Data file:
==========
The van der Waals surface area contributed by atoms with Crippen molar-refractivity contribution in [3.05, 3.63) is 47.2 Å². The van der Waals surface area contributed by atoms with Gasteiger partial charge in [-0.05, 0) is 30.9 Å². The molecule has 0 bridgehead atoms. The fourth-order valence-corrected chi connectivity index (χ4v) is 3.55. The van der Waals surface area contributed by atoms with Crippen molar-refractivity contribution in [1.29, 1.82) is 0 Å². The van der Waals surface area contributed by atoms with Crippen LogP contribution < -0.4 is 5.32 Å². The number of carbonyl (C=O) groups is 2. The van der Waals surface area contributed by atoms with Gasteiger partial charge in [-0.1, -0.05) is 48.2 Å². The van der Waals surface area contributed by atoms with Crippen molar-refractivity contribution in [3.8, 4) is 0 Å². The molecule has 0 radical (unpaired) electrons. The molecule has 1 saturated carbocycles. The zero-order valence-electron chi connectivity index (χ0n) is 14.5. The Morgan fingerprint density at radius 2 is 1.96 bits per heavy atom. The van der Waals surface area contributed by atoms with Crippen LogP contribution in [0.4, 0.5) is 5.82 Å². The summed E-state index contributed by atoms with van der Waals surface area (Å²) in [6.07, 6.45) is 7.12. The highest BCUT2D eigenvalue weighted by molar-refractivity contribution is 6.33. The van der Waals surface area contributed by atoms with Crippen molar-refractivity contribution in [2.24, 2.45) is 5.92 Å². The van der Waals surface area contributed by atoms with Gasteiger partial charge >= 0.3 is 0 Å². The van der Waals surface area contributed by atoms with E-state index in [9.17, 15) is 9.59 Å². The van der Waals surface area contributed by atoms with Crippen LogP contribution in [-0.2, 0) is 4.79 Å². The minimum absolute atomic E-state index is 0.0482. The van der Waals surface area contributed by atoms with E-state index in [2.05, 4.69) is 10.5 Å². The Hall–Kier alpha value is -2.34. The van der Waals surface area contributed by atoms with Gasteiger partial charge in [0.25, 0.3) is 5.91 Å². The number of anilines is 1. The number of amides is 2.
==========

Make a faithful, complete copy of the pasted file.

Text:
The van der Waals surface area contributed by atoms with Crippen molar-refractivity contribution in [3.05, 3.63) is 47.2 Å². The van der Waals surface area contributed by atoms with Gasteiger partial charge in [-0.05, 0) is 30.9 Å². The molecule has 0 bridgehead atoms. The fourth-order valence-corrected chi connectivity index (χ4v) is 3.55. The van der Waals surface area contributed by atoms with Crippen molar-refractivity contribution in [1.29, 1.82) is 0 Å². The van der Waals surface area contributed by atoms with Crippen LogP contribution < -0.4 is 5.32 Å². The number of carbonyl (C=O) groups is 2. The van der Waals surface area contributed by atoms with Gasteiger partial charge in [-0.1, -0.05) is 48.2 Å². The van der Waals surface area contributed by atoms with Crippen molar-refractivity contribution in [3.8, 4) is 0 Å². The molecule has 0 radical (unpaired) electrons. The molecule has 1 saturated carbocycles. The zero-order valence-electron chi connectivity index (χ0n) is 14.5. The Morgan fingerprint density at radius 2 is 1.96 bits per heavy atom. The van der Waals surface area contributed by atoms with Crippen LogP contribution in [0.4, 0.5) is 5.82 Å². The summed E-state index contributed by atoms with van der Waals surface area (Å²) in [6.07, 6.45) is 7.12. The highest BCUT2D eigenvalue weighted by molar-refractivity contribution is 6.33. The van der Waals surface area contributed by atoms with Crippen molar-refractivity contribution in [2.24, 2.45) is 5.92 Å². The van der Waals surface area contributed by atoms with Gasteiger partial charge >= 0.3 is 0 Å². The van der Waals surface area contributed by atoms with E-state index in [9.17, 15) is 9.59 Å². The van der Waals surface area contributed by atoms with Crippen LogP contribution in [-0.2, 0) is 4.79 Å². The minimum absolute atomic E-state index is 0.0482. The van der Waals surface area contributed by atoms with E-state index in [2.05, 4.69) is 10.5 Å². The Hall–Kier alpha value is -2.34. The van der Waals surface area contributed by atoms with Gasteiger partial charge in [0.25, 0.3) is 5.91 Å². The number of anilines is 1. The number of amides is 2.